Is 'Marco Polo' the Next 'Game of Thrones'?

I woke up this morning excited to sample Netflix's Marco Polo; as a diehard bingewatcher of House of Cards and Orange is the New Black, I was hopeful that the online streaming service's newest original program would live up to the high bar set by those award-worthy series. And it's clear that Netflix executives were hopeful as well — they poured $90 million into their epic drama, based on the journeys of the 13th century explorer throughout Central Asia. Filmed in Italy, Kazakhstan, and Malaysia, Marco Polo is often cinematic in scope... But does it live up to its potential?

It's clear that Netflix execs used the same algorithmic approach when crafting this show as they did when creating House of Cards. Two years ago, their algorithms told them that viewers liked David Fincher, Kevin Spacey, and political thrillers. Now, they're showing that viewers like sweeping period pieces with lots of blood and boobs — and Marco Polo delivers both of those in spades. (Especially the latter.) But while it successfully emulates Game of Thrones in all the superficial ways, it doesn't seem to understand what viewers really love about that show: namely, the complex characters and the unpredictable plot. Watching Netflix's newest show, it feels like the writers were so busy trying to hit all the algorithm-mandated beats, they forgot to craft anything compelling under the surface.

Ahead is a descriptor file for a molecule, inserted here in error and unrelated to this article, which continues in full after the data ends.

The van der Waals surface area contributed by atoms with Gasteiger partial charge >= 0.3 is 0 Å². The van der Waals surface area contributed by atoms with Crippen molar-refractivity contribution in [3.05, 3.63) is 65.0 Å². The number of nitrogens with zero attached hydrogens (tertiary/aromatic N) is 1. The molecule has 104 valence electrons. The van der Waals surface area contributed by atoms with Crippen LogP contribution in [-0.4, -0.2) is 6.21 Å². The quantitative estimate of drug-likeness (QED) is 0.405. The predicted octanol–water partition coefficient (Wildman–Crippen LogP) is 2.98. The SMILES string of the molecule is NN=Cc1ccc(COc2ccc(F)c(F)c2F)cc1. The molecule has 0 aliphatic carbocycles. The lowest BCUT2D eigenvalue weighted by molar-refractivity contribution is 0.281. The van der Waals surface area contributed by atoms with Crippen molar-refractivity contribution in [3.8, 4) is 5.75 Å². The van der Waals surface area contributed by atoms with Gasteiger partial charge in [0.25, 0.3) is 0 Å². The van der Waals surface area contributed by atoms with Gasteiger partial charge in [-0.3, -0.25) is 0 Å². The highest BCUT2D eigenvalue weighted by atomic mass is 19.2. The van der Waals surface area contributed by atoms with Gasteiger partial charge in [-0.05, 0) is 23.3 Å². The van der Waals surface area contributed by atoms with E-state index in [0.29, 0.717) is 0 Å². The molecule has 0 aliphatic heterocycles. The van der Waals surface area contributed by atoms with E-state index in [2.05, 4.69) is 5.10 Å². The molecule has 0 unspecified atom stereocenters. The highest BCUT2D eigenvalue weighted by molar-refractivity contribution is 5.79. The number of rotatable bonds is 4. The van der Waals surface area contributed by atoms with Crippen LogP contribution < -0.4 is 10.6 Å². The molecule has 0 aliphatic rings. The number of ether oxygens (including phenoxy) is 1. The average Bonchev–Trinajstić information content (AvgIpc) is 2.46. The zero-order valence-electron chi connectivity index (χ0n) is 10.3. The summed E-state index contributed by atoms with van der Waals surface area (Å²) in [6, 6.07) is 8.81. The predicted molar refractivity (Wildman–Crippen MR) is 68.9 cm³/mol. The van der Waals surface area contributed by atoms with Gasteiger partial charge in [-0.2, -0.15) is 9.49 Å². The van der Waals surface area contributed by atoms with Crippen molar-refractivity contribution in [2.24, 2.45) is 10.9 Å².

What follows is an approximation of my reactions while bingeing the first three episodes of Marco Polo:

Hey, it's Jon Snow!

Oh no wait, that mopey face doesn't belong to Kit Harington, but rather 24-year-old Italian actor Lorenzo Richelmy. Much like Harington (who, before he starred in an American show, first gained acclaim in his native England for playing the lead in the original production of War Horse), Richelmy is making his American debut after crafting a successful career on stage and film in his native Italy.

That title sequence is beautiful.

House of Cards and Orange is the New Black are both great shows, but neither of them have fantastic opening credits. Marco Polo one-ups them both with a beautiful sequence where ink blots on parchment transform into meticulously-drawn pictures of falcons, horses, and armies.

This show is ready-made for a drinking game.

There's only one rule: Anytime anyone says the name "Marco," you shout "Polo!" and take a shot. (You might need the help if you plan on watching all 10 episodes in one sitting.)

Where's Khal Drogo?

First we had a Jon Snow wannabe, now we have all these horselords riding around everywhere, one of whom goes by the name "Khan" — not to be confused with "Khal." However, there's a good reason for the similarity between Marco Polo's Mongolians and GoT's Dothraki: George R.R. Martin has stated that he based his horselords at least partly on the Mongolian culture.

Marco Polo is... sort of boring, you guys.